June 17, 2017

file extensions available in Tableau



Different file extensions available in Tableau


  • Tableau Workbook (.twb).
  •  Tableau Packaged Workbook (.twbx).
  • Tableau Datasource (.tds).
  • Tableau Packaged Datasource (.tdsx).
  • Tableau Data extract (.tde).
  • Tableau Bookmark (.tdm).
  • Tableau Map Source (.tms).
  • Tableau Preferences (.tps)

January 19, 2017

Get list of tables used in Stored procedure


SELECT DISTINCT        so.ID, so.name AS 'Procedure Name' , oo.name AS 'Table Name'
FROM sysdepends d, sysobjects so, sysobjects oo
WHERE    so.id=d.id
      AND so.name= 'Stored_Proc_Name'   -- Enter Your stored Procedure Name here
      AND oo.id=d.depid
ORDER BY so.NAME,oo.NAME


January 13, 2017

Find a sting in SQL table

CREATE PROCEDURE dbo.FindStringInTable @stringToFind VARCHAR(100)
AS

BEGIN TRY
 
   DECLARE @sqlCommand varchar(max) = 'SELECT * FROM [dbo].[TableName] WHERE '
          
   SELECT @sqlCommand = @sqlCommand + '[' + COLUMN_NAME + '] LIKE ''' + @stringToFind + ''' OR '
   
   FROM INFORMATION_SCHEMA.COLUMNS
   
   WHERE TABLE_SCHEMA = 'dbo'
   
   AND TABLE_NAME = 'TableName' -- This condition can be removed.
   
   AND DATA_TYPE IN ('char','nchar','ntext','nvarchar','text','varchar')

   SET @sqlCommand = left(@sqlCommand,len(@sqlCommand)-3)
   
   EXEC (@sqlCommand)
   
   PRINT @sqlCommand

END TRY

BEGIN CATCH
   PRINT 'Unknown Error !!'

END CATCH

 Execute FindStringInTable '[String to Search]'

August 6, 2016

SQL Date Practical Question

Question here was we need to find the maximum date from the list of rows.
Consider an example…….



with Dataset (dt1, dt2, dt3)
as  (

select Getdate() as dt1 , getdate() + 10 as dt2 , getdate() + 3 as dt3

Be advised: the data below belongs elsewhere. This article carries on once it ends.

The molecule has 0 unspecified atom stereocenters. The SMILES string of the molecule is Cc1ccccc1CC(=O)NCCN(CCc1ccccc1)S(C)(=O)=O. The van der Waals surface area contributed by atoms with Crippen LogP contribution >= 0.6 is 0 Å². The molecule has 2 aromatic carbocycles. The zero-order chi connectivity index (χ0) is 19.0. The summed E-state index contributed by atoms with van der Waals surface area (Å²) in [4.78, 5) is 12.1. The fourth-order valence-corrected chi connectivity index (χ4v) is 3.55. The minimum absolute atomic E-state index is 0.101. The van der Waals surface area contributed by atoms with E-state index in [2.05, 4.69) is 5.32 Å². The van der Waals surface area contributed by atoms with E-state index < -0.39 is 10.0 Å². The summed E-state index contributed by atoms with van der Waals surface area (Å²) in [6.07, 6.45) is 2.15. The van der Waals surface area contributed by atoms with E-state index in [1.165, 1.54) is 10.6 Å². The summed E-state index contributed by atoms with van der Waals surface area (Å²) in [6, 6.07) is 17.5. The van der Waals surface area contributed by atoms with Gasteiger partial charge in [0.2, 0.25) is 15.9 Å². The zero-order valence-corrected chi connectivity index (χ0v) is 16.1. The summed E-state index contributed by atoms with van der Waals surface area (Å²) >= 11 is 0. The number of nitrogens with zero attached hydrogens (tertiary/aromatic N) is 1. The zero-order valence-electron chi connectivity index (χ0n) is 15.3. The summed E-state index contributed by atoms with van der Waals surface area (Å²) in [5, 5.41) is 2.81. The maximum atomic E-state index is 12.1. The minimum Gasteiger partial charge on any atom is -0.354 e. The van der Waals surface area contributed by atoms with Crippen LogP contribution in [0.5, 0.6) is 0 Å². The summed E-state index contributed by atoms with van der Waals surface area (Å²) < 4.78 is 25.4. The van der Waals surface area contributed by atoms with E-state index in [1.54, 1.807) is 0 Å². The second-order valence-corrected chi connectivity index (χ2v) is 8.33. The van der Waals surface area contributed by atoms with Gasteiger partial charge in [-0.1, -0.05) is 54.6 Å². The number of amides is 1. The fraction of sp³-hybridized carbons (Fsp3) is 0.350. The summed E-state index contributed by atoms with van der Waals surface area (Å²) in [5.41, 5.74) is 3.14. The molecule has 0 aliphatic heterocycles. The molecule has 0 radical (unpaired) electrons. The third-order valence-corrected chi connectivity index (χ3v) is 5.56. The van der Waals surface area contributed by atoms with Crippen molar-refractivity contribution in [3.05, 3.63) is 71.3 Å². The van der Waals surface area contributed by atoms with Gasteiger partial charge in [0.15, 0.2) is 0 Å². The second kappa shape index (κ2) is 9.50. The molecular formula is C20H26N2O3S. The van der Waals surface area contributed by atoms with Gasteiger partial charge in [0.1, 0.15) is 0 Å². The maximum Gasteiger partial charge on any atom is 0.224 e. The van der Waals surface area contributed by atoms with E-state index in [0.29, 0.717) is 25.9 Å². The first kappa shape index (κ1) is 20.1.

union
select Getdate() + 5 as dt1 , getdate() -5   as dt2 , getdate() + 12 as dt3
union
select Getdate() + 10 as dt1 , getdate() -3   as dt2 , getdate() + 4 as dt3


)


SELECT * FROM Dataset



The Question is we need a maximum date in each row

We can write the query in multiple ways. But simplest way to get the output is as follows

SELECT
CASE WHEN (dt1 > dt2) and (dt1> dt3) then dt1 end,

CASE WHEN (dt2 > dt3) and (dt2> dt1) then dt2 end,

CASE WHEN (dt3 > dt1) and (dt3> dt2) then dt3 end,

dt1, dt2, dt3


FROM dataset







Add your comments or different ways to get the above output

July 9, 2016

SSIS upload a files in folder


SSIS Scenario Based Question

Consider a scenario where you have to upload 4 files into SQL server from folder daily.
Client has requirement that if there are only 3 files are available out of 4 files then also our package should execute with those 3 files and load those 3 files into server.

Provided that your file format is different for all the files and destination tables are also different.

To solve this problem we have to write a package with dynamic Enable and disable attribute of a container or data flow task

Create few variables to enable and disable the task.

In this script task we need to write a logic to read the file from the provided folder and based on the file availability we set value to variables





In the data flow task we need write logic to upload the file.

 

April 17, 2016

Group by and Having Clause

HAVING CLAUSE and a WHERE CLAUSE?


The HAVING clause is a filter that acts similar to a WHERE clause, but the filter acts on groups of rows rather than on individual rows.


In other words, the HAVING clause is used to qualify the results after the GROUP BY has been applied.
The WHERE clause, in contrast, is used to qualify the rows that are returned before the data is 

aggregated or grouped.